Herbert Von Karajan: Unrepentant National Socialist

Herbert von Karajan (1908 ~ 1989) is regarded as the greatest orchestral conductor ever to mount the podium. Yet, he was also a mountain climber, drove Formula One supercars, and enjoyed fast motorcycling. On water he had few equals: a gifted water skier, he sailed super yachts and was a scuba diving virtuoso. At the age of 54 he descended Mont Blanc on skis. The multi-lingual Austrian-German piloted his own aircraft, fixed wing and helicopter. The maestro earned the respect of iconic sportsmen.

Herbert von Karajan joined the National Socialist Deutsche Arbeit Partei (NSDAP) within weeks of Hitler’s election. His membership card carries the number #1 607 525. He had the distinction of being a member twice over. He carried a German issue NSDAP card (#3 430 914) despite it being illegal for an Austrian to be a member.

The conductor’s esteem for Hitler endured and not once did he deny his membership. Roger Vaughan, the conductor’s biographer, tells of the time they drove through Berchtesgaden and up winding forested roads to Adolf Hitler’s mountain home. As they neared the ruins, bombed by the USAF then looted, von Karajan expressed deep sadness, “there is no monument to him.”

His was a period dominated by the celebrated Furtwangler and Toscanini. No one can read of Karajan’s struggle for fame without admiration for his tenacity. His was a life of grueling hard work, ingenuity, and God-given talent. Herbert von Karajan represented the culture of the Third Reich. Upon Germany’s defeat, the conductor was persecuted by the forces of occupation. Like millions of others he was denied the means to support himself or his family.

Until December 1948, when he was finally cleared by the allies, he lived in St. Anton and remote wooded areas north of Milan. Partisans would have murdered him had they known of his existence.

Karajan’s association with National Socialism never troubled him. He wouldn’t discuss the matter other than declaring, “I would not change anything I have done.”

Even those not given to respect National Socialist ideology noted that no matter what inducements or threats, Karajan never renounced his beliefs. Karajan’s biographer, Roger Vaughan, writes:

Throughout the long drawn-out denazification process there is not the slightest sign of contriteness from Karajan. One may question his ethics, but not his toughness, his strength of purpose, his self-assured single-mindedness. He told the authorities what he had done and he told them with his head held high and his voice in full timbre. He voiced no apologies, no regrets. Here is the story: so be it. And when he was challenged he didn’t defend himself, he attacked.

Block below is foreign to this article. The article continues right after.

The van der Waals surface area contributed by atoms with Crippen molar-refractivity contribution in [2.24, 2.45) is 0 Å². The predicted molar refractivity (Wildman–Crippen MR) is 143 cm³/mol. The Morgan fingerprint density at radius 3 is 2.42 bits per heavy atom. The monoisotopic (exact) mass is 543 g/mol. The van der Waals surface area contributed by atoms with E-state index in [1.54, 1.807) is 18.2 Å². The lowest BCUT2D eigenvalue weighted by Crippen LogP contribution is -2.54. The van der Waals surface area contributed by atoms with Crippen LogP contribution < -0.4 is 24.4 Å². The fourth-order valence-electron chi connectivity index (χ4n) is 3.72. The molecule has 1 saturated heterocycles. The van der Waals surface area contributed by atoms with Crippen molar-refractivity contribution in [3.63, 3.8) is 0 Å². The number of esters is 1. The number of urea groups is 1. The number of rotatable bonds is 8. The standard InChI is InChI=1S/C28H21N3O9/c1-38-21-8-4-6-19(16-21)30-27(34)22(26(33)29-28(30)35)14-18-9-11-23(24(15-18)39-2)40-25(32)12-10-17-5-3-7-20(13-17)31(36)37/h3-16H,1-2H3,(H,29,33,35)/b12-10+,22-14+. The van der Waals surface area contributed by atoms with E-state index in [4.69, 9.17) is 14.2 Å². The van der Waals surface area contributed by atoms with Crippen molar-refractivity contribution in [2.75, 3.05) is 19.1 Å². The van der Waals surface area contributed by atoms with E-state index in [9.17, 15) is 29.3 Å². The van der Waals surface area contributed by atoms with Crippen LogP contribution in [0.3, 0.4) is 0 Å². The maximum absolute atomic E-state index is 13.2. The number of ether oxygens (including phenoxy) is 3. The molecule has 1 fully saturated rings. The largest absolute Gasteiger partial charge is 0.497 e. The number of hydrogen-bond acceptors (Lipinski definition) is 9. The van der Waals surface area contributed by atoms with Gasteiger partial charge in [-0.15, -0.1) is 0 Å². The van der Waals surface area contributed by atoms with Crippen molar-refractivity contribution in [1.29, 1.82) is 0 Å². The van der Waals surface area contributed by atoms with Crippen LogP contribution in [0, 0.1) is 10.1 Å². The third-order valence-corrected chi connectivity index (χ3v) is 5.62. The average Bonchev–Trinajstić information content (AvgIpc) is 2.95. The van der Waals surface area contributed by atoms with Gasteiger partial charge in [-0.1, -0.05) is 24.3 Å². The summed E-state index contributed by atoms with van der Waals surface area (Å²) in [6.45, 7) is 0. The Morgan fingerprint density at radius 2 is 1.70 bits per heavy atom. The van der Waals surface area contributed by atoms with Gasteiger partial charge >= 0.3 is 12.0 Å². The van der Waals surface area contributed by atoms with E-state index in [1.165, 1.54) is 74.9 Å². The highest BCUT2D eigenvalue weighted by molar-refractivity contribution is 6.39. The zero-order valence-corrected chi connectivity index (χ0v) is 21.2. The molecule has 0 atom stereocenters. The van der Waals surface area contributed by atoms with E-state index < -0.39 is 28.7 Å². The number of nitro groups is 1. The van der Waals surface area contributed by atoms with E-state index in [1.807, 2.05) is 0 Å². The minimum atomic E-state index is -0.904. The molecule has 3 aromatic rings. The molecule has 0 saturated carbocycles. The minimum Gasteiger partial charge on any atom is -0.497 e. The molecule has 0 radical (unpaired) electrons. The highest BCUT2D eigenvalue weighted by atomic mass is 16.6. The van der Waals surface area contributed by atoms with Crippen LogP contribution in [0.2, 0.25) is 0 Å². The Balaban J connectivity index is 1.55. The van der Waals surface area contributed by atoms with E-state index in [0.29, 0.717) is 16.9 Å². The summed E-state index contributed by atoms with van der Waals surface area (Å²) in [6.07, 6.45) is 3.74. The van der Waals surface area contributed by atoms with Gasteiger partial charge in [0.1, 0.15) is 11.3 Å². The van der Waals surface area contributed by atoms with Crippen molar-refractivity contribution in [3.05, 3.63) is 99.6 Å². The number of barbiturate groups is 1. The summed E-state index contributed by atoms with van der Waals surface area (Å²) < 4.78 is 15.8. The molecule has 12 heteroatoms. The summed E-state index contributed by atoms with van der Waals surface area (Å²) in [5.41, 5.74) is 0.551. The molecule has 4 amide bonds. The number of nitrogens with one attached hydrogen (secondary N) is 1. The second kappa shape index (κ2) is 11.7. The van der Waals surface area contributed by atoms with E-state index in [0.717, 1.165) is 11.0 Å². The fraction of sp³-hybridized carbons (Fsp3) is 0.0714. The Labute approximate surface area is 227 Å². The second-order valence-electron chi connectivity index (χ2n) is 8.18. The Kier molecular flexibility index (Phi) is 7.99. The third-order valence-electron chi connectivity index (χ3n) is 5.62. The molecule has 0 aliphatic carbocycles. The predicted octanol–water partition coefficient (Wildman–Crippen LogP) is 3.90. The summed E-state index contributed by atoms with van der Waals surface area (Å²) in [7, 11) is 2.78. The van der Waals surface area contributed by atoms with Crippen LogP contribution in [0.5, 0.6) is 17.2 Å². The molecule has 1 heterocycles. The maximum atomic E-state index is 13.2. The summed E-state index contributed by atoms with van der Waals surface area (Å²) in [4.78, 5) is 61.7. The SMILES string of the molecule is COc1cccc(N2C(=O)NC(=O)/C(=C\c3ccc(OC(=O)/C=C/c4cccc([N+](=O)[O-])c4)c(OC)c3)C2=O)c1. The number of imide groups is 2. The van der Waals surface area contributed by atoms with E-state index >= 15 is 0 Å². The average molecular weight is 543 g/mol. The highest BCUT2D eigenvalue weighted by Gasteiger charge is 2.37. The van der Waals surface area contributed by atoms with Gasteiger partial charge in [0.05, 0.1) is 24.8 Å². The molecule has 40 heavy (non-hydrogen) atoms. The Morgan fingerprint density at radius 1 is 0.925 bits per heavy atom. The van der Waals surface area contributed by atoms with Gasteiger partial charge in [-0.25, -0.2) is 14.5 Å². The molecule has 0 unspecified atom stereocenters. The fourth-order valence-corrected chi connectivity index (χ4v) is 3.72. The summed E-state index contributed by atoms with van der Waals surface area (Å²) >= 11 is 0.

The last musical work performed on Berlin Radio before it went off the air in May 1945 was Anton Bruckner’s 7th Symphony in E-Major. In 1989, on a date many might regard as a tribute to the Führer’s 100th birth anniversary, Herbert von Karajan led the Vienna Philharmonic in his final performance with this same monumental work.

Occasionally, one will note that Karajan closes an orchestral performance by clasping his arms across his chest. One of the Fuhrer’s idiosyncrasies was to close a speech with clasped hands across his chest. It may well be a signal that will be understood by all National Socialists.

British Diplomat Leslie Edge, an ardent classical music expert, was a close friend of Karajan. He describes how in 1947 he arrived early at the conductor’s humble flat. Religious books of all sorts were scattered around. Passages in books had been underlined and notes scribbled in the margins.

When he returned I asked him about it. He said that you don’t need any faith to believe in God, because there are plenty of signs available of His existence. Mozart wrote a symphony as a child. Heredity cannot account for this. There is only one explanation, the Creator chooses people as His instruments to produce some beauty in a world that is all too ugly.

Denis Stevens described the final von Karajan recording of Bruckner’s 7th Symphony in April 1989.

I would say that Herbert von Karajan ventured where lesser conductors feared to go. He achieved immortality as a conductor of international acclaim. He did so by bringing to bear his consummate passion and ability to conduct not only the performance but everything related to it. We see and hear him now at the height of his powers, superbly able to keep a Bruckner symphony spinning not like a top but rather like some celestial sphere; massive, glowing, and infused with cosmic power.

The maestro of maestros passed peacefully on three months later. It is estimated that Karajan has nearly 1,000 recordings to his credit and cumulative sales far exceed 100 million.

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